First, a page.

Recently Saimone from Mid North Coast Baby Massage hosted an ‘Introduction to Baby Massage’ class for me.
Saimone is a fully qualifies Infant Massage Instructor, and a Mum herself. Here she shares her basic tips to getting started with infant massage.
If you’d like to learn more about how baby massage can help you connect and bond with your baby, please contact her for further information.
Basic things to remember about Infant Massage ~ Saimone Fergusson
Always seek permission.
Your baby may be too small to communicate with words, but seeking permission to massage them is an important step to helping them realise body autonomy and respect for personal boundaries. Seeking permission is as simple as showing baby your hands and asking baby “Would you like a massage?”. ‘Yes’ cues may be cooing, smiling, pulling your hands towards them, becomes still and pays attention to you.
‘No’ cues may include avoiding eye contact, grimacing, crying, or starting jerky movements. After just a few sessions, you will begin to recognise your baby’s personal cues of ‘yes’ or ‘no’.
Pick the right time.
Remember newborns get tired really quickly and massage time should be at a different awake time then bath time. Perhaps try offering the massage at one end of day and bath time at the other end. (Eg: Bathe baby in the morning, and offer a massage in the evening). Find a time of day that works for you.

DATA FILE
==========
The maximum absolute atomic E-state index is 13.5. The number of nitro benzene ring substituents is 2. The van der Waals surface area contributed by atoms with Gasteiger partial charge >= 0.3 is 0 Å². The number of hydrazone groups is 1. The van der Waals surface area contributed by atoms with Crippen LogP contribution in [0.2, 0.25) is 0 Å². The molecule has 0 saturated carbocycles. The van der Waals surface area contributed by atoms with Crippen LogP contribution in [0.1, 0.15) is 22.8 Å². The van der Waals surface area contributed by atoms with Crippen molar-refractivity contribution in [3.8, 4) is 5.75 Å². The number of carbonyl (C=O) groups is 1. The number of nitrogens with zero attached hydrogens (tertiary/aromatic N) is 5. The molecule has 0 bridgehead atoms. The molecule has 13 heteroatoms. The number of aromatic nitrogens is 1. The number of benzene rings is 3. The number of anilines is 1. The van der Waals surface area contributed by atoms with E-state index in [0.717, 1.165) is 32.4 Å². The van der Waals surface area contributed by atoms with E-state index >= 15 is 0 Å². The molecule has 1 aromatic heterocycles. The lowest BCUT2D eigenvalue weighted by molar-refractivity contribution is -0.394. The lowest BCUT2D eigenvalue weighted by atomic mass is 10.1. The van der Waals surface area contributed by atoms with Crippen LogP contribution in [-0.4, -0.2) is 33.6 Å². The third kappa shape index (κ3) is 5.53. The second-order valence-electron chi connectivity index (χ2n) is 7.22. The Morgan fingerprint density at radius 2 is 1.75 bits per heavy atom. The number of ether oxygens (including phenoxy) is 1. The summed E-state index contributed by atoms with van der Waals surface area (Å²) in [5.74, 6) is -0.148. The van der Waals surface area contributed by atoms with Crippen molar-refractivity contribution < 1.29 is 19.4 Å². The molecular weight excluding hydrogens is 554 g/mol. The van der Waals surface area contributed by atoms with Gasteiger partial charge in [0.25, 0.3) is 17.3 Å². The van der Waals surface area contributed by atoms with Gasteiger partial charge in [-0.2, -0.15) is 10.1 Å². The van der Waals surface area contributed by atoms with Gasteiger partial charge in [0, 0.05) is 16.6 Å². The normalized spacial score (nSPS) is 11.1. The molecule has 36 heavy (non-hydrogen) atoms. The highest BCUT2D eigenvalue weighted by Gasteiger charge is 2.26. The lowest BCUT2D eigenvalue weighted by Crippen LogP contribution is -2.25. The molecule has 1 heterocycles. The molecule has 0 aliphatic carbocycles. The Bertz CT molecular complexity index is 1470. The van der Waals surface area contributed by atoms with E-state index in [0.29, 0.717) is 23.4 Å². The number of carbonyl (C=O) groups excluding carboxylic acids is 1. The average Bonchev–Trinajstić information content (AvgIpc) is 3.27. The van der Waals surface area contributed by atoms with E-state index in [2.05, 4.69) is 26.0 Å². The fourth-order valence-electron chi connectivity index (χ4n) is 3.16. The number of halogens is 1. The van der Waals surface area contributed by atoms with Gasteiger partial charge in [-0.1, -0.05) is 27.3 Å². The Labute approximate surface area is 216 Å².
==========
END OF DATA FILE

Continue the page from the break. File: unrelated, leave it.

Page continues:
Pick the right massage oil.
I love to use organic coconut oil. It’s perfect because the molecules are tiny and can soak in to the baby skin and it’s antibacterial and antifungal, and leaves no greasy feel on the skin. Cold pressed organic sesame seed oil is great too, it’s just a little more expensive. Essential oils are not recommended.
Pick your correct environment and position.
The environment should be warm and inviting, with no breezy drafts. Soft music if you feel like it. Set yourself and Bub up on the floor, never on a bed. Go with the flow of what baby is comfortable with, either lying on the floor, or laying on your legs or sitting on your lap.
Wins for mum and baby!
Mums who massage are less stressed and less likely to become depressed. Plus they get to understand babies cues a lot earlier than mums that don’t massage.
Face to face time is super important for babies brain development. The tiny movement of mums face create neurological responses in baby’s brain, helping them to store away important understanding, ‘like knowing when someone is happy or angry’. Skills that we use to interact with each other. If face to face time is limited (because mum is depressed, or addicted to her phone) baby may miss this important behavioural brain development. I’m truly passionate about mums and dads putting down their mobiles and interacting with Bub.
Babies that are massaged cry less. And sleep better. They often have reduced instances of reflux. The vagus nerve is stimulated which switches on the digestive system, respiratory system and circularly systems.
There really are so many benefits to massaging your baby!